posted on May, 9 2014 @ 10:24 AM
a reply to: Zaphod58
I made another mistake in my last post as to the time frame of the paint job of the H60 in your pictures. I was thinking of when the H60 came into
the inventory but I missed the paint question. Let me try again. The Blackhawk is in the standard army paint scheme of the time (early 1960's). It
is painted in standard army aviation green and not the IR suppressing paint (black appearing). I don't know when the IR paint was introduced but the
first time that IR missiles (SA7s) were use against my unit was at An Loc Vietnam around May 1972. We received exhaust kits in short order to blow the
engine exhaust up into the rotors for cooling.
I think where my memory failed was when I attended flight school the UH1B's we trained in were still in bright paint but they were built around 1960
and the other helicopters were bright orange. Bright paint was full color national insignia and yellow US ARMY and bureau # over olive drab.
On further reflection, the gray paint of the mid 80's was possibly for aircraft that operated mostly during the day. It is difficult to see with the
naked eye and doesn't absorb the sun's heat so it's more difficult for IR missiles to acquire as a dark color would. This brings me back to the
idea of the dark color aircraft are for the army's night fighting doctrine. If the paint is dark so it is visually difficult to see at night and the
paint suppresses the IR controlled weapons this only leaves the mark one eyeball to shoot at the helicopters. This can be addressed by flying low as
not give the bad guys only a few seconds to shoot at us.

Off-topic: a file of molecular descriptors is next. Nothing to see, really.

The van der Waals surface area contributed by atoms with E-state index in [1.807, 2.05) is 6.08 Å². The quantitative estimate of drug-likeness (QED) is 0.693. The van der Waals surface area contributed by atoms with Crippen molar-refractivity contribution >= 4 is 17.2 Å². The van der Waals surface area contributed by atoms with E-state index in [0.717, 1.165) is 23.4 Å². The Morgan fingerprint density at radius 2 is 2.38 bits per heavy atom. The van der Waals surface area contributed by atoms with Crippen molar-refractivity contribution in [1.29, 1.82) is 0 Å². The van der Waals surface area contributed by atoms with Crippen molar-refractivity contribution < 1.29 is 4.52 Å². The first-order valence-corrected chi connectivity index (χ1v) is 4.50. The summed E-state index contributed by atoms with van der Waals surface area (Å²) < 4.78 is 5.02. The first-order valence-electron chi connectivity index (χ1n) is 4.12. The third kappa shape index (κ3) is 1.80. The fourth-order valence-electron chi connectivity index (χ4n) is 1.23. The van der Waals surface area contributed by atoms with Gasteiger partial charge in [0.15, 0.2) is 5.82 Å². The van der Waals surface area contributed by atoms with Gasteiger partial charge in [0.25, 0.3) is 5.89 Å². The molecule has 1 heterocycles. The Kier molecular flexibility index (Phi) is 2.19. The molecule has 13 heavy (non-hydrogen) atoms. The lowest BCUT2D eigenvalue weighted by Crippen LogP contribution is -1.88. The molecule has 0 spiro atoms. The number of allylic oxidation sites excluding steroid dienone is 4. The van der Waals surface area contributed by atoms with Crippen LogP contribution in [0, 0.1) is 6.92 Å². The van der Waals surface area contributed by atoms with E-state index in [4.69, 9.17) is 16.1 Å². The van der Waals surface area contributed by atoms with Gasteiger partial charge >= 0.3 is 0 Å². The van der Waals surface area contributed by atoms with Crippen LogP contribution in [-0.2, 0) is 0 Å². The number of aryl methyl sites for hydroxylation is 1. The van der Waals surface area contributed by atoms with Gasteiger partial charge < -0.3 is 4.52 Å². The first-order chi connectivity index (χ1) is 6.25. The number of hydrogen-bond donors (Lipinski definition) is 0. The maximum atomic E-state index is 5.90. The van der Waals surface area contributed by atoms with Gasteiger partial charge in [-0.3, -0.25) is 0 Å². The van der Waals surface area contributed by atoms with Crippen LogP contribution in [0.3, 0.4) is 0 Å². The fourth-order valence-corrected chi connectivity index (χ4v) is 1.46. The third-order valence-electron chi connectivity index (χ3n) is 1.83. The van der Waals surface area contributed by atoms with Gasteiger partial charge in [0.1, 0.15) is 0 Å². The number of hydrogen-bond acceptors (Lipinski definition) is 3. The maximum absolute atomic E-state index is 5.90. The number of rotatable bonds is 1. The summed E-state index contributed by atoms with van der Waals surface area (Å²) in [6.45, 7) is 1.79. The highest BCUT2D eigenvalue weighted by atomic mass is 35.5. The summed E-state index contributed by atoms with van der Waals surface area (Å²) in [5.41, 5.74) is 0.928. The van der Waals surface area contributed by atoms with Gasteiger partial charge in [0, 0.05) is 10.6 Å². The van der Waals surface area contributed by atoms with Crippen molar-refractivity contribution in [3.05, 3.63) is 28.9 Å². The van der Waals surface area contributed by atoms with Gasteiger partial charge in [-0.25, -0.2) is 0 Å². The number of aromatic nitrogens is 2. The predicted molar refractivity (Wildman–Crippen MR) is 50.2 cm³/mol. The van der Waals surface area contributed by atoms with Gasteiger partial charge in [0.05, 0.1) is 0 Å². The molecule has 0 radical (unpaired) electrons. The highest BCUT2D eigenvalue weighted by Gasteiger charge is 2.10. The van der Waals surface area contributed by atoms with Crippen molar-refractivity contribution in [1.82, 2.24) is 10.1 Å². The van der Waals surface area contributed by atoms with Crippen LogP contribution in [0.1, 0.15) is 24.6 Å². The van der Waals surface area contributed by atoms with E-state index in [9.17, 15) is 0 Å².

How would our antagonists counter our night warfighting doctrine? They would build aircraft that looks very similar to ours to confuse the warspace.
They know the average person can't identify most aircraft. This is known as the "Piper Cub" effect. The average guy that sees a small single
engine airplane refers to it as a Piper Cub whether it is or not. It's like this thread where all low flying aircraft is up to no good. Black
helicopters are the favorite complaint...the medical flight helicopter here happens to be black with red markings and 50 miles up the road their
medflight helo is dark blue with white markings. Our sheriff's helo is black with gold markings as are most civilian government aircraft. The
boarder patrol's helos are dark green with white markings. Military helos are different low-vis colors but one thing all of these helos have in
common is they all need to train for their mission. This training can not all be done in military operating areas (MOA) so the "Piper Cub" crowd
will see "black helicopters" from time to time.
For those who see and hear "black helicopters" rest assured that they are not after you! If you are the target, you will only hear the helo about
20 seconds before the spec-ops guys will have you! That's what they train for and they are dedicated to keeping you SAFE by doing it.